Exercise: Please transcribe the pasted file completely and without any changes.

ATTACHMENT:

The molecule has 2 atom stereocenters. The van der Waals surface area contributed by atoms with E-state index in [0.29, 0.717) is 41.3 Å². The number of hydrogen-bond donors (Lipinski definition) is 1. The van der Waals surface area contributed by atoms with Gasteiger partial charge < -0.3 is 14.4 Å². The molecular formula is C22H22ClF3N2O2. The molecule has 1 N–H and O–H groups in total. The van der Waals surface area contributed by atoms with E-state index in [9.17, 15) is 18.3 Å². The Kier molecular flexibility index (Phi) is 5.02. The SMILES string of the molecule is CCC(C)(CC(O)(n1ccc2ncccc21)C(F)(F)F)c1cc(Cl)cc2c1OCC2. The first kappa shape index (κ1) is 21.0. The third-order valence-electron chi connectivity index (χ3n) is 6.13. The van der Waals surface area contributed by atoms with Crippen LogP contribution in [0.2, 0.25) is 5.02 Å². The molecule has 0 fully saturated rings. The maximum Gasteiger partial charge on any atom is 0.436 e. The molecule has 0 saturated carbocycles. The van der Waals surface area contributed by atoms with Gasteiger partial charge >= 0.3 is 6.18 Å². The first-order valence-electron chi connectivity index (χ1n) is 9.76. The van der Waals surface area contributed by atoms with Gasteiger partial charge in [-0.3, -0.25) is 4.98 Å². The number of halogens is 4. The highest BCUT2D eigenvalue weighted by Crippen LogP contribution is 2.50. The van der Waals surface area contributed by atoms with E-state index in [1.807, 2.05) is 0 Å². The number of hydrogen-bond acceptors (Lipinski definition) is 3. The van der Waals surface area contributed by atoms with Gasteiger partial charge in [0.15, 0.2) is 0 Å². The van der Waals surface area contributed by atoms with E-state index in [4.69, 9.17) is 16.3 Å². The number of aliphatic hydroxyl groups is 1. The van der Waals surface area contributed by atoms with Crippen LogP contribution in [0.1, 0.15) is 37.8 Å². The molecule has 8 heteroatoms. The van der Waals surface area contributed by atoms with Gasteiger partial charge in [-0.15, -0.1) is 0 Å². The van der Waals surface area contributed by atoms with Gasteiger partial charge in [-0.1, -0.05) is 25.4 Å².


The molecule has 2 atom stereocenters. The van der Waals surface area contributed by atoms with E-state index in [0.29, 0.717) is 41.3 Å². The number of hydrogen-bond donors (Lipinski definition) is 1. The van der Waals surface area contributed by atoms with Gasteiger partial charge < -0.3 is 14.4 Å². The molecular formula is C22H22ClF3N2O2. The molecule has 1 N–H and O–H groups in total. The van der Waals surface area contributed by atoms with E-state index in [9.17, 15) is 18.3 Å². The Kier molecular flexibility index (Phi) is 5.02. The SMILES string of the molecule is CCC(C)(CC(O)(n1ccc2ncccc21)C(F)(F)F)c1cc(Cl)cc2c1OCC2. The first kappa shape index (κ1) is 21.0. The third-order valence-electron chi connectivity index (χ3n) is 6.13. The van der Waals surface area contributed by atoms with Crippen LogP contribution in [0.2, 0.25) is 5.02 Å². The molecule has 0 fully saturated rings. The maximum Gasteiger partial charge on any atom is 0.436 e. The molecule has 0 saturated carbocycles. The van der Waals surface area contributed by atoms with Gasteiger partial charge >= 0.3 is 6.18 Å². The first-order valence-electron chi connectivity index (χ1n) is 9.76. The van der Waals surface area contributed by atoms with Gasteiger partial charge in [-0.3, -0.25) is 4.98 Å². The number of halogens is 4. The highest BCUT2D eigenvalue weighted by Crippen LogP contribution is 2.50. The van der Waals surface area contributed by atoms with E-state index in [1.807, 2.05) is 0 Å². The number of hydrogen-bond acceptors (Lipinski definition) is 3. The van der Waals surface area contributed by atoms with Gasteiger partial charge in [0.15, 0.2) is 0 Å². The van der Waals surface area contributed by atoms with E-state index in [4.69, 9.17) is 16.3 Å². The number of aliphatic hydroxyl groups is 1. The van der Waals surface area contributed by atoms with Crippen LogP contribution in [0.1, 0.15) is 37.8 Å². The molecule has 8 heteroatoms. The van der Waals surface area contributed by atoms with Gasteiger partial charge in [-0.15, -0.1) is 0 Å². The van der Waals surface area contributed by atoms with Gasteiger partial charge in [-0.1, -0.05) is 25.4 Å².